jQuery AJAX

I'm now starting to feel that ASP.NET AJAX is great for quick intranet applications, but for "real-world" internet applications, it's better to do more of the work client-side, 'by hand'.

The ASPX I'd use is very similar to the previous example - instead of ASP.NET click handlers, I'd add classes and ids to attach metadata to the table:
<asp:Repeater runat="server" ID="_repeater">
  <HeaderTemplate>
    <table>
      <tbody>
  </HeaderTemplate>
  <ItemTemplate>
        <tr>
          <td><asp:Label runat="server"
                Text='<% #Container.DataItem %>'
                CssClass="data-id" /></td>
          <td><a class="action-delete" href="#">Delete</a></td>
        </tr>
  </ItemTemplate>
  <FooterTemplate>
      </tbody>
    </table>
  </FooterTemplate>
</asp:Repeater>

<div id="delete-dialog" style="display: none;"> <input type="button" value="OK" id="delete-dialog-ok" /> </div>
(Of course you could generate the appropriate HTML with any HTML templating system).

Before I get to the interesting jQuery bit, I also need to define a handler - Delete.ashx - which will process the jQuery AJAX call:
public class Delete : IHttpHandler
{
  public void ProcessRequest( HttpContext context )
  {
    var id = int.Parse( context.Request["id"] );

// Delete the row here.

context.Response.ContentType = "application/json"; context.Response.Write( "{}" ); } }
That is admittedly more work than hooking an ASP.NET event handler. (You'd probably want to check the request was a POST somewhere in there too).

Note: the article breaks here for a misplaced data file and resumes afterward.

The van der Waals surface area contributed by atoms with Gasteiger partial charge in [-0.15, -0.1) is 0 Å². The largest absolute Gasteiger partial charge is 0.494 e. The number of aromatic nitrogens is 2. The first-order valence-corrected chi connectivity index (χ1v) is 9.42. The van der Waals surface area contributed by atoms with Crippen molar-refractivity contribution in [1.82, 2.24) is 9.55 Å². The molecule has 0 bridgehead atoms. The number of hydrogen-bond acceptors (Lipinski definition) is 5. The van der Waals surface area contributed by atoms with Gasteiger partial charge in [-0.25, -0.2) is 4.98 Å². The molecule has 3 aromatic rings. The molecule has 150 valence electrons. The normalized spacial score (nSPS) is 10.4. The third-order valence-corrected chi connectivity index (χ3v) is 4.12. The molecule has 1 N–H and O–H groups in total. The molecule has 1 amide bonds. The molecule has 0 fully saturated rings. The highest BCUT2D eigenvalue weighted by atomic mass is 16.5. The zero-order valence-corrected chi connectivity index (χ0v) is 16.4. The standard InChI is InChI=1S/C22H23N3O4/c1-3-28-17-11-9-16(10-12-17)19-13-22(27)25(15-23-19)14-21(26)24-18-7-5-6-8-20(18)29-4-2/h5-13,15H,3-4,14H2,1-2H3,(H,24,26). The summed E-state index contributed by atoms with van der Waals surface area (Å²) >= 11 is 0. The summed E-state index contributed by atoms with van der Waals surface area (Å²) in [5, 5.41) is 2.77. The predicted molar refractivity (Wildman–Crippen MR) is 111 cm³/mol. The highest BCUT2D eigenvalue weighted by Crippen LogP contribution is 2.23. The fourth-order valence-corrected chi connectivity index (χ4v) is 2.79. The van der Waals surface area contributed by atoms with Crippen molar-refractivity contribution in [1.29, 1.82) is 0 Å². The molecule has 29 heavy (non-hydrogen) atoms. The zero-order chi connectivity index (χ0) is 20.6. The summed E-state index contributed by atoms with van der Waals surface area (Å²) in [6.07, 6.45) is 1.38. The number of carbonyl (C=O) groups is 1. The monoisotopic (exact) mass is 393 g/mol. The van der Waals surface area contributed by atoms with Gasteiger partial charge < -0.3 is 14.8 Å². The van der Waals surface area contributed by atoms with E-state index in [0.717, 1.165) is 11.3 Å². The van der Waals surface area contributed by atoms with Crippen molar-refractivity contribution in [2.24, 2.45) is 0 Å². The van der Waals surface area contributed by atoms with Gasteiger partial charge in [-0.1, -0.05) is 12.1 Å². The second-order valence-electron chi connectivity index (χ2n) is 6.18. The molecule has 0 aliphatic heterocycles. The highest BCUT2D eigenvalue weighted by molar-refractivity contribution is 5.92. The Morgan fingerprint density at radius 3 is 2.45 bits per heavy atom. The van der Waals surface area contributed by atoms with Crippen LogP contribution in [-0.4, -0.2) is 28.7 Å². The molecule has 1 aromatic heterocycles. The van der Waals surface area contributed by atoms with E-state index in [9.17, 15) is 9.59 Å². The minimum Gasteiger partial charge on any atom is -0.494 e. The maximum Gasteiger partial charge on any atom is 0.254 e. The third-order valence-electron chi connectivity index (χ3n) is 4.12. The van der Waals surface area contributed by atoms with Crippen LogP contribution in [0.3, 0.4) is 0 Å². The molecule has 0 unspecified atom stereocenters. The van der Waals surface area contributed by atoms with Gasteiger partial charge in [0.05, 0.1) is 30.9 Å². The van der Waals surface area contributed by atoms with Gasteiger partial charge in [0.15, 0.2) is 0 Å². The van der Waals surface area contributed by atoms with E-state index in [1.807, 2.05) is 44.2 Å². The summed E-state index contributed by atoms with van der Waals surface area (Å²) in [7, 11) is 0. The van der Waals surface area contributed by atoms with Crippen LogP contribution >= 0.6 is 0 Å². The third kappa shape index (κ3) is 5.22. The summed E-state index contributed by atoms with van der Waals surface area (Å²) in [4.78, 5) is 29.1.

Now for the interesting jQuery bit:
$(function() {

// // When the user clicks a delete link... // $('.action-delete').click(function() {

// // Find the ID in the row, // var rowId = $(this).closest('tr').find('.data-id').text();

// // Show the delete dialog, //   $('#delete-dialog').show();

// // And attach a click handler to the OK button, // and when that is clicked... // $('#delete-dialog-ok').click(function() {

// // Initiate an AJAX POST, and when it succeeds... // $.post('Delete.ashx', { id: rowId }, function() { // // Unbind the OK button click, and hide the dialog. // $('#delete-dialog-ok').unbind('click'); $('#delete-dialog').hide(); }, 'json'); }); });

});
That's real magic. The 'rowId' local was created on the first 'delete link' click, but it remains available to the handler for the second OK button click.

The interesting thing here is that I haven't had to pass or manually store the ID anywhere. When the user clicks on an 'action-delete' link, I find the ID value, show the dialog, and then just attach a 'click' handler to the dialog OK button. Because the 'click' handler is inline, it has access to the variables in its parent's scope.

The other advantage to doing this this way, which has nothing to do with closures, is that the manual jQuery AJAX version doesn't talk to the server with every click, only on the final one. ASP.NET AJAX will chat to the server as the user clicks the delete links, giving a slightly slower feel.